I worked as a Full Stack Web Developer on what I realized it was to me a toxic workplace for software developers and I decided to quit. Today, exactly one year later, I’m 100% sure I did the right choice.
I didn't change my career path, I'm still a web developer (focused on Frontend though) but changing company also changed my life, in better.
It's a personal topic, not my usual technical content, but I wanted to share with you my own experience. In particular, what made me think it was time to quit and start looking for a new position. Maybe it can help you recognize some red flags in your workplace so you can evaluate if it's something you can solve or not.
In my case, it was not about the money but rather the company culture which made the difference.
You can watch the full video where I go into details here:
I know not everyone likes to watch videos, so let me write down some of the main concepts I talk about.
The first thing I also say in the video is that this isn't at all to shame on my previous company. I met great people there and I'm still in touch with some of them. Also, the project I worked on put me in front of a lot of challenges which helped me learn a lot about the web development world.
However, at some point I realized that the company culture wasn't aligned with my values and quitting was indeed the right choice.
The first thing you start looking for is red flags. Red flags are things that make you think "This is not right".
In the video I go through 4 of them I noticed in my previous company and, unsurprisingly, managers played a big role in them. You know the saying:
People don't leave companies, they leave managers
For example, the management did not want the dev team to study and learn things, because they have to work. Other departments were totally fine in doing courses paid by the company though.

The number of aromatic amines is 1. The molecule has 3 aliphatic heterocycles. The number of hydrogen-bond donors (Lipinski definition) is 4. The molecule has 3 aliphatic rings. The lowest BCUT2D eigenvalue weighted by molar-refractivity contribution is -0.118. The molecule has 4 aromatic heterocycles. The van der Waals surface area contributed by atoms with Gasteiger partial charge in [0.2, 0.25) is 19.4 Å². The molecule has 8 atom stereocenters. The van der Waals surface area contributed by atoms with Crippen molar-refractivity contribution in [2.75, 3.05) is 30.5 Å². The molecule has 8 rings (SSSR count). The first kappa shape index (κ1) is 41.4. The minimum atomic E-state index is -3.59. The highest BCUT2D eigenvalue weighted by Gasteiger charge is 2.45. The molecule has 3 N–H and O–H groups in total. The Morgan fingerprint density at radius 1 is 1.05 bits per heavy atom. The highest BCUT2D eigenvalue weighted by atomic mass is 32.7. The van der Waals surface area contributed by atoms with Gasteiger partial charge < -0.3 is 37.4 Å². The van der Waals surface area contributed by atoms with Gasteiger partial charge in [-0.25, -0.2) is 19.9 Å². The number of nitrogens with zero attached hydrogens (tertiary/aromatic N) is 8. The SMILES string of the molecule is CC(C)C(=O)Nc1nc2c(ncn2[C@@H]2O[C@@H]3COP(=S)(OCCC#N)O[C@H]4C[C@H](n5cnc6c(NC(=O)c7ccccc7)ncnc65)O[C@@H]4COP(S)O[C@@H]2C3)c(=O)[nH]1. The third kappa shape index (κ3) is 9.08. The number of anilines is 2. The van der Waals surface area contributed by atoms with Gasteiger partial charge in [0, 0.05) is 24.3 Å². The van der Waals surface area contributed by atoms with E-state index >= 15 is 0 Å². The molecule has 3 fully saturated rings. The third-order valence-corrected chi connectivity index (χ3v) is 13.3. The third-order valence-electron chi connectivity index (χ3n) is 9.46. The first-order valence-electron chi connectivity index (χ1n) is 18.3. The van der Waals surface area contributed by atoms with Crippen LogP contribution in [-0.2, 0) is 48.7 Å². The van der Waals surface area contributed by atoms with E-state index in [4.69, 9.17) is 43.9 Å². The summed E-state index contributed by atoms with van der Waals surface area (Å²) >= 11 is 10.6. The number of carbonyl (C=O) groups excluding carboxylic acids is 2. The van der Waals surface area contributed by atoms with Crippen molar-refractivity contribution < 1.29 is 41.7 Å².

One more that played a huge role but is not entirely related to the management was how feedback and blaming were handled. People tended to hide their mistakes hoping no one would notice and eventually something would break in another step of the chain.
I have to say I never had problems with the salary. Not too high, ok, but they always paid on time and I never had to worry about it. Some colleagues were great and I had a lot of fun with them.
After a couple of years there I noticed quite a few red flags and I started to think about quitting. But getting out of your comfort zone is never easy, especially when you're not sure about what's next.
How did I find the strength to quit?
Well, let's put it that way, sometimes a really negative experience is what you need to realize what you really want.
In the video, I go more into the details and the feelings I had at the time, but let me write down the gist of it.
One day I wasn't sure on what path to take in fixing a bug and I asked my manager for some advice. His response was something along the lines of:
I'd rather fix it myself than explain it to you
Mic drop 🎤
There's no right or wrong answer here, but often times it's just a communication problem. If you're not happy with your current job, try to talk with your manager and see if you can find a solution.
In my case, it was the company culture that was not aligned with my values, but we did some attempts with some colleagues to change it. We tried to suggest new ideas and ways of working but it was always met with resistance.
Start looking for red flags, if and how many you can notice. In the video, I highlighted some I found in my company but there might be a lot of different ones. I might talk about it more in general in another article/video.
If you wake up every day already tired and afraid of one more terrible day at work, maybe it's time to start looking around for a new job.
I've been in that exact situation. Fortunately not at unsustainable levels, as I mentioned I had great colleagues who made my life better at the office, but I was still not entirely satisfied.
However, if I'd chosen to stay there, I'd have probably ended up in a burnout situation and it was something I definitely wanted to avoid. And you should too.
I'm not gonna expand on the burnout topic today, but if you're not familiar with this term I suggest you do some research and make sure to avoid getting to that point.
Fast forward one year, getting a new job made me love even more working as a software developer, so much so that I decided to take some of my free time to write articles here on dev.to and to start a YouTube channel.
My current workplace allows, actually encourages, me to study and learn new things. I'm not forced to work overtime and I'm not afraid of asking for help when I need it.
Was it worth it? 100% yes.
Maybe I've been lucky, but I'm sure there are other companies out there that are aligned with my values and I'm sure you can find one that fits you too.
If you're interested in all the details, you can watch the full video here:
Thanks for reading this article, I hope you found it interesting!
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